While more than half of organizations have some sort of security awareness training, many find it’s not as effective as it can be. But if you invest in training, you can design for effectiveness from the get go. Avoid superficial tutorials, or quarterly 2-minute video clips. Build a comprehensive education plan that goes beyond the occasional emailed PDF to the entire workforce. If you want,, there are vendors to help you build and conduct the training. Once you explain to executives how high the costs are for identity theft and how susceptible your employees may be, the ROI on such training will become evident.
Test! Test! Test!
Even if you shared best practices with everyone, it’s important to remember that phishing is evolving and attackers are getting increasingly sophisticated. Therefore phishing is still a major concern in many organizations. Companies that perform phishing simulations, typically find they have at least one susceptible employee. The best way to tackle this issue is by conducting random simulations: random groups, random times, and random personalized-phishing templates. You should expect that all your workforce will participate in the tests eventually. Evolve your tests as you hear about new and emerging phishing methods. The results are almost guaranteed to come as a shock that will rattle people enough and they will be more mindful of phishing and its results going forward. Testing can also benefit you because it can indicate to you where the major vulnerabilities are in your organization, so you can invest more education where it is needed.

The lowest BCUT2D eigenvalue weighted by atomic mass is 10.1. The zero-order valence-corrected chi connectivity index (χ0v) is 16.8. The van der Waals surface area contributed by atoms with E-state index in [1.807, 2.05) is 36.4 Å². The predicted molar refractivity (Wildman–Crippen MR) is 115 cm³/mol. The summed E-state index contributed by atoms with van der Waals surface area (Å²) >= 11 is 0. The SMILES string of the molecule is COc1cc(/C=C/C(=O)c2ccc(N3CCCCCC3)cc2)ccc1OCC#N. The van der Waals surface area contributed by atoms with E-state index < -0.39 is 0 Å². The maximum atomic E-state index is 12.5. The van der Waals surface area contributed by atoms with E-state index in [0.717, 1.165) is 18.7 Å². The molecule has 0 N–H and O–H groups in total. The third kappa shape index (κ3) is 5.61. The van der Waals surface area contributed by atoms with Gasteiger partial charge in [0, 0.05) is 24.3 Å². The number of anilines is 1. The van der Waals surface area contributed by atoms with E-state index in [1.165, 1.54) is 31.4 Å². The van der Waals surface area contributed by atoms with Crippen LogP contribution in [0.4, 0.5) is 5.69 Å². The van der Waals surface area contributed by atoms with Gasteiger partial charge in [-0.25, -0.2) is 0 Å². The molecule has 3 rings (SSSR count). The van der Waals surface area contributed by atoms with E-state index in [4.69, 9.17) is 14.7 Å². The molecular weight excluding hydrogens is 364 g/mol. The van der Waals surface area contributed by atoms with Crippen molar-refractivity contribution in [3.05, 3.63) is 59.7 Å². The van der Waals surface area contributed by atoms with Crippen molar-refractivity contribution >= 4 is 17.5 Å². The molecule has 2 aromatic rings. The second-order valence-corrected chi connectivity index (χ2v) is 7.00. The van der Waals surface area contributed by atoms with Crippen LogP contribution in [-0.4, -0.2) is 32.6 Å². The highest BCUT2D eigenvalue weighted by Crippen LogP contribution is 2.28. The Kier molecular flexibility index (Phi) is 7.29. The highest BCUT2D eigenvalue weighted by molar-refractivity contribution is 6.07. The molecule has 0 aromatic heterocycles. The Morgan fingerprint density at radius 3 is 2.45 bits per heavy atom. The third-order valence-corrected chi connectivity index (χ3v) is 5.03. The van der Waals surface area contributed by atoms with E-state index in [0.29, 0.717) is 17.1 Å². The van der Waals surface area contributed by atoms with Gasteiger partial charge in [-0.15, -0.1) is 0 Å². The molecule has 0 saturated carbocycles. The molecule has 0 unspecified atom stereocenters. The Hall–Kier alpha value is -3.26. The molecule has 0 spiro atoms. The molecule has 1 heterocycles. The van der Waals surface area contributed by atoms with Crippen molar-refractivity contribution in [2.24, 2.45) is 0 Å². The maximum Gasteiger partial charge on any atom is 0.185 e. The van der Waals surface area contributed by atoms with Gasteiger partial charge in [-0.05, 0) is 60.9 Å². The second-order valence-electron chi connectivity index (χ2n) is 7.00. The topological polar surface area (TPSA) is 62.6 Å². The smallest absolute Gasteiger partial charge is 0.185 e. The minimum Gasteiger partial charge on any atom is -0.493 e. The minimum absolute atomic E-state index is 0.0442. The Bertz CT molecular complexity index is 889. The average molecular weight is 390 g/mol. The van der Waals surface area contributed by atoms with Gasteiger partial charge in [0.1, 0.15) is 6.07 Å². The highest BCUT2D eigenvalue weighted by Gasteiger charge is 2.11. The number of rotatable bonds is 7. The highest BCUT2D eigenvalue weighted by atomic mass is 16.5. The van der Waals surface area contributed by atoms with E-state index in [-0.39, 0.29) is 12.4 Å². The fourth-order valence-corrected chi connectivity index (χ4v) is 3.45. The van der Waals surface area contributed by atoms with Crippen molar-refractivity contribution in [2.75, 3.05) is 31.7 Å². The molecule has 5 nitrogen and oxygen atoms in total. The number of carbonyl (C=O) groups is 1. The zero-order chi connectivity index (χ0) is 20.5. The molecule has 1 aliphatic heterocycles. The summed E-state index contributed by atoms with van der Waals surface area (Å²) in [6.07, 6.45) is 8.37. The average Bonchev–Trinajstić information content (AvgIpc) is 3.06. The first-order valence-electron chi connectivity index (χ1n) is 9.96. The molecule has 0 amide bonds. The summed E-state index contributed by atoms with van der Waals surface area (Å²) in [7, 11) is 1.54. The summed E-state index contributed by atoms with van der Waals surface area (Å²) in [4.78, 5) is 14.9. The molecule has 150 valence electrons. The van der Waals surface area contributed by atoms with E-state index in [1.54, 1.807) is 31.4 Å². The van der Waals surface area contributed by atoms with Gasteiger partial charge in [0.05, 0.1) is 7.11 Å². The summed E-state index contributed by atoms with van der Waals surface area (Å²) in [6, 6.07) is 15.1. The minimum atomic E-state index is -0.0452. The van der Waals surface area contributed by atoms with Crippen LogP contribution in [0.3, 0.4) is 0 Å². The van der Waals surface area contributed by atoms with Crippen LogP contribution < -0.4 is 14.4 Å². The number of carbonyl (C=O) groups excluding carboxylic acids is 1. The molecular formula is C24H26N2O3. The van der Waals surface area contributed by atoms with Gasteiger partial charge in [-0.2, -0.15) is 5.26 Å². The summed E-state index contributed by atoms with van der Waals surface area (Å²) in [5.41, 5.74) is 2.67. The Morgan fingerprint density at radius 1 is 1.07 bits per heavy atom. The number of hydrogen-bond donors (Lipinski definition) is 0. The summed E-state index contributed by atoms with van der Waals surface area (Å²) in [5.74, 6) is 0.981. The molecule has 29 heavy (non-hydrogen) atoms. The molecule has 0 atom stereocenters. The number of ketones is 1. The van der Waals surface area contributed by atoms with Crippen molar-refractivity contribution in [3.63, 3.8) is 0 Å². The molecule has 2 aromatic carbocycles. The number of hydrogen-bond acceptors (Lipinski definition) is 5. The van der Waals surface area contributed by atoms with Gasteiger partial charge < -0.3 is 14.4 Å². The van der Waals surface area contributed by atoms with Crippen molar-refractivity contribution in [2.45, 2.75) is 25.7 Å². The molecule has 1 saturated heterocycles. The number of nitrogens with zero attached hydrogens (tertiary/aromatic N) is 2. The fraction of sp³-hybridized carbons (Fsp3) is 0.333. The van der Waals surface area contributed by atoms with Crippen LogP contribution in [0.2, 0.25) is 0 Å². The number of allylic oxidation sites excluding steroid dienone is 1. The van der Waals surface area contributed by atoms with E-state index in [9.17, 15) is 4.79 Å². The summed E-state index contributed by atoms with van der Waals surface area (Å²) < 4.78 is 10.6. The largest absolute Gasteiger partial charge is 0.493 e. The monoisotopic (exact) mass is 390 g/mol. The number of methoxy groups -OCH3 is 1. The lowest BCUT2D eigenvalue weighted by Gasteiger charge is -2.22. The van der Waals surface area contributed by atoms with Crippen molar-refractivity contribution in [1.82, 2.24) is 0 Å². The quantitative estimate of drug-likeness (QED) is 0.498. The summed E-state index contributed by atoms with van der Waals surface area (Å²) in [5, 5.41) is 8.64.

All these best practices should significantly reduce your users’ susceptibility to malicious attacks and identity theft. But even so, you should be realistic. You will see that your workforce is increasingly becoming more efficient in defending the security of your organization’s data, but it will not make you 100% attack-proof. It’s eventually up to IT and security departments to increase defenses, swiftly discover any infiltrator, and save the day when a breach was detected.